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Posted September 21 2018
Written by Swann Petiton

Amazon, a New Business Models Incubator

Amazon, one of the worldwide leaders in e-commerce, posted sales of $178 billion in 2017. This is an increase of 31% over the 2016 fiscal year. This growth is supported by a net profit of $3 billion over the same period, with a 28% increase over the previous year. This double-digit growth once again demonstrates Amazon's dominance in a market where competitors are finding it increasingly difficult to retain customers looking for new buying experiences.

Behind these staggering numbers, Jeff Bezos' business model and expansion strategy has become a success story, even beyond logistics and retail. However, how is this success so profitable and how can Amazon continually innovate, capture, and retain consumers in constant search of new experiences?

Amazon Business Models
An innovative vision, based on the retailing dogmas:

The peak of the Internet in the early 90s gave Jeff Bezos the original idea of creating an online virtual store accessible to all. The concept was born of a simple and avant-garde premise: using technologies, including the Internet, it is relatively simple to create an online sales site that will not be exposed to the constraints of a physical store. Also, the use of digital technology makes it possible to offer an endless supply of products to the end customer and thus satisfy their requirements.

Digital technology then became the cornerstone in the realization of its business model in 1994, quickly allowing it to stand out from its competitors. While the commercialization of digital technology was revolutionary in the early 1990s, the fundamentals of its strategy are based on basic precepts of retail activity. The bright idea of Jeff Bezos was to simply transpose these into a digital perspective, and more precisely by applying the following recipe:

Offering a wide choice to the consumer:

A digital platform makes it possible to present an unlimited number of products. In 20 years, Amazon has been able to combine:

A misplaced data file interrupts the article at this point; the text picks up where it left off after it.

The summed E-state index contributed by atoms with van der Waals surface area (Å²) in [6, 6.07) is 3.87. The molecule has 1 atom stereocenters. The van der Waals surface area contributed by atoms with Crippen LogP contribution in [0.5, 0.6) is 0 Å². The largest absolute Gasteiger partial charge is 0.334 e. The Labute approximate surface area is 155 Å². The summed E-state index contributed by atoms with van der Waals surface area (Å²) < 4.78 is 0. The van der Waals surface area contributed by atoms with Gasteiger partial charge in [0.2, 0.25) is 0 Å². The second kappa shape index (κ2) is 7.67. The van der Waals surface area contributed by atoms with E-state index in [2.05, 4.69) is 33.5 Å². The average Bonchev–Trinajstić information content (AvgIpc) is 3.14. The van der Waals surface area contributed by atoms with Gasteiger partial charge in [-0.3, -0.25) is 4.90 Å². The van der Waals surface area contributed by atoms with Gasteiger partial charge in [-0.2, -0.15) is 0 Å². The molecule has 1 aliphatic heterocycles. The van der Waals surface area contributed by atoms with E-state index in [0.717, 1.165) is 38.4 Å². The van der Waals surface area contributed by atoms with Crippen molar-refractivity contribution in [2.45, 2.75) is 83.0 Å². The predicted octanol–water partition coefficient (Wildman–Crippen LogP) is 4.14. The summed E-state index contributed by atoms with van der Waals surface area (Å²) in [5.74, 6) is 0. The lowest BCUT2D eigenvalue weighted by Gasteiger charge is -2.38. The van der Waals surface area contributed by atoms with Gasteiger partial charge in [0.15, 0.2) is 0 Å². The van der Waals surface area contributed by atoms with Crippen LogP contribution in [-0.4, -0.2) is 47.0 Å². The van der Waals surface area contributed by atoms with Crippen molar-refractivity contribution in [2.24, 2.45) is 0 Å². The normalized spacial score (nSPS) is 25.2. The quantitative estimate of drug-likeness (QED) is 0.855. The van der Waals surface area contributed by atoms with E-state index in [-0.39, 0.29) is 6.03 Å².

• A scalable sales offer, from one product category, ie. books, to 21 categories to gain considerable market share in the United States, ie. 44% of e-commerce shares in 2017.
  • A distribution network supported by new technologies by implementing a computerized supply chain such as warehouse mechanization or robotization.
  • A network of partners giving it the opportunity to benefit from an offer and a consequent inventory (acquisition, association) to accelerate the development of each new category of sales introduced on the market, supported by the provision of their expertise.

A flawless customer experience:

Thanks to digital technology, the experience with customers can be greatly improved. Amazon continually seeks to build a relationship of trust and loyalty with them. It is through a consumer-centric approach that Amazon's synergies are defined. Decisions are dictated by the customer and not by competition, because the basic assumption is simple: the money comes from the customer and not from the competitor. Amazon takes a proactive stance by investing money to build a meaningful customer experience and identify what brings value to the end customer.

At the same time, constant searching for the customers’satisfaction is a source of innovation. Amazon is always aiming to implement innovative solutions that will lower prices, increase supply and simplify the customer's journey during the ordering process. Concretely, the customer experience sought by Amazon is based on a short-term strategy that takes into account the man/machine dimension, in order to try to push the limits of technology and optimize the conversion rate. This experience is essentially based on the following foundations: